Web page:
Care after General Anesthesia
Medically reviewed by Drugs.com. Last updated on Dec 4, 2023.
What do I need to know about care after general anesthesia?
You will feel tired and sleepy after anesthesia. It may take some time before you feel like you are back to normal. General anesthesia remains in your body for at least 24 hours.
How can I care for myself for the first 24 hours after I receive general anesthesia?
- Rest as much as possible. Have someone stay with you. The person should help you sit, lie down, and stand. He or she may need to help you walk around until you are steady.
- Drink plenty of liquids. Do not drink alcohol. General anesthesia can cause you to become dehydrated. Alcohol can make dehydration worse.
- Eat light meals and snacks. This may help you manage nausea and vomiting.
- Do not drive. Do not operate mechanical or electrical equipment.
- Do not make important decisions. An example is signing legal documents.
Call your local emergency number (911 in the US) if:
- You have trouble breathing.
- You cough up blood.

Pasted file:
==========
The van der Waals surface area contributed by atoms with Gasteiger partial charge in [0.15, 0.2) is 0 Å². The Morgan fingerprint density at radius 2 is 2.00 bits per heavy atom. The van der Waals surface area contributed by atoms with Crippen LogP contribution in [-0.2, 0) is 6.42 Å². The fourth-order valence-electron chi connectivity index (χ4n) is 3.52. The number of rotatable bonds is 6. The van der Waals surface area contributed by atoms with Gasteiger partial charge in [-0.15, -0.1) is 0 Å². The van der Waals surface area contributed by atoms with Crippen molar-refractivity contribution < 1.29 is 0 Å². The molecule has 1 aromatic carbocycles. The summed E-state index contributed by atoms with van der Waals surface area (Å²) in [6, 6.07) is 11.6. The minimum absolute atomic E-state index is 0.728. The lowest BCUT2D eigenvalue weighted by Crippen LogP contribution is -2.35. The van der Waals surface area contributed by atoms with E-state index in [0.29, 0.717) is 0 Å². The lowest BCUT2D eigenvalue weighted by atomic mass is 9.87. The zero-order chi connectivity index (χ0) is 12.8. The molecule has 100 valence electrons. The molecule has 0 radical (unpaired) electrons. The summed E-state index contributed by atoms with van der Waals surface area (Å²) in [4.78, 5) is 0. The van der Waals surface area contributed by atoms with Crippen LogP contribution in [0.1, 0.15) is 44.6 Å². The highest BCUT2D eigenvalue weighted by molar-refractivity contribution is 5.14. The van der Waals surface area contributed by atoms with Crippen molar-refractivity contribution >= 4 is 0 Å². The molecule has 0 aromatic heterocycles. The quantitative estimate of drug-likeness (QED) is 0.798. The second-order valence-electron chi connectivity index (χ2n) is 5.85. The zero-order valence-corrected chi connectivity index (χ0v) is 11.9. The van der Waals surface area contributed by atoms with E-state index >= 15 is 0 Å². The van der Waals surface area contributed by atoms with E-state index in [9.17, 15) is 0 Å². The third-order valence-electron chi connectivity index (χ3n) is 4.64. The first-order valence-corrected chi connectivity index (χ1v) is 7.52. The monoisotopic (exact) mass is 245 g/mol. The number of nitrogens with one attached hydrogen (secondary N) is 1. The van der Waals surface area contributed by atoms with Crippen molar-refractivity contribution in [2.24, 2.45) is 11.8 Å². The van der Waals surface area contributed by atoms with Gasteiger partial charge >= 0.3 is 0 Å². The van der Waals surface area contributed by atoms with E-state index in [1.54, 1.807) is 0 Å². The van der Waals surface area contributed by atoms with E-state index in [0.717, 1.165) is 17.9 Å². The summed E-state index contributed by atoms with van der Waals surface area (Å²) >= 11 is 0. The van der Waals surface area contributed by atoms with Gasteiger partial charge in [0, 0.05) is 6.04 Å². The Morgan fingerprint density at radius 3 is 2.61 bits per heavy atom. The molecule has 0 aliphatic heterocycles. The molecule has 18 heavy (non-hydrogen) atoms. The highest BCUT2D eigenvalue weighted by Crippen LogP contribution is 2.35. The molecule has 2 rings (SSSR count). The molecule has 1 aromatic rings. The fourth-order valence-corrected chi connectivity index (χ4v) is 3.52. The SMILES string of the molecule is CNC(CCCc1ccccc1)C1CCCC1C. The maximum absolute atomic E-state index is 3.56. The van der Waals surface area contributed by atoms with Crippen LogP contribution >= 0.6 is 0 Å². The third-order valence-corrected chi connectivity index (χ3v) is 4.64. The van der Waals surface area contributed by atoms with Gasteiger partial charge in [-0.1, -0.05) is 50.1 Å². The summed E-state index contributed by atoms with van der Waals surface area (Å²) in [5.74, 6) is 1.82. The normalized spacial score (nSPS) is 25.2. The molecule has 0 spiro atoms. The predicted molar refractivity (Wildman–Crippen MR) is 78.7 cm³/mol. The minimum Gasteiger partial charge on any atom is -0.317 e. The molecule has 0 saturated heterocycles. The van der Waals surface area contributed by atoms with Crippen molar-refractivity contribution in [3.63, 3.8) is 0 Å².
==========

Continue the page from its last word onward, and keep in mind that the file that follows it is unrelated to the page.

- You have any of the following signs of a heart attack:
- Squeezing, pressure, or pain in your chest
- You may also have any of the following:
- Discomfort or pain in your back, neck, jaw, stomach, or arm
- Shortness of breath
- Nausea or vomiting
- Lightheadedness or a sudden cold sweat
When should I seek immediate care?
- Your leg feels warm, tender, and painful. It may look swollen and red.
- You continue to have nausea and vomiting after 24 hours.
- You develop a rash, hives, itching, or swelling.
- Your pain is worse even after you take pain medicine.
When should I call my doctor or surgeon?
- You have a fever.
- You have bleeding at the incision site.
- You have questions or concerns about your condition or care.
Care AgreementYou have the right to help plan your care. Learn about your health condition and how it may be treated. Discuss treatment options with your healthcare providers to decide what care you want to receive. You always have the right to refuse treatment. The above information is an educational aid only. It is not intended as medical advice for individual conditions or treatments. Talk to your doctor, nurse or pharmacist before following any medical regimen to see if it is safe and effective for you.
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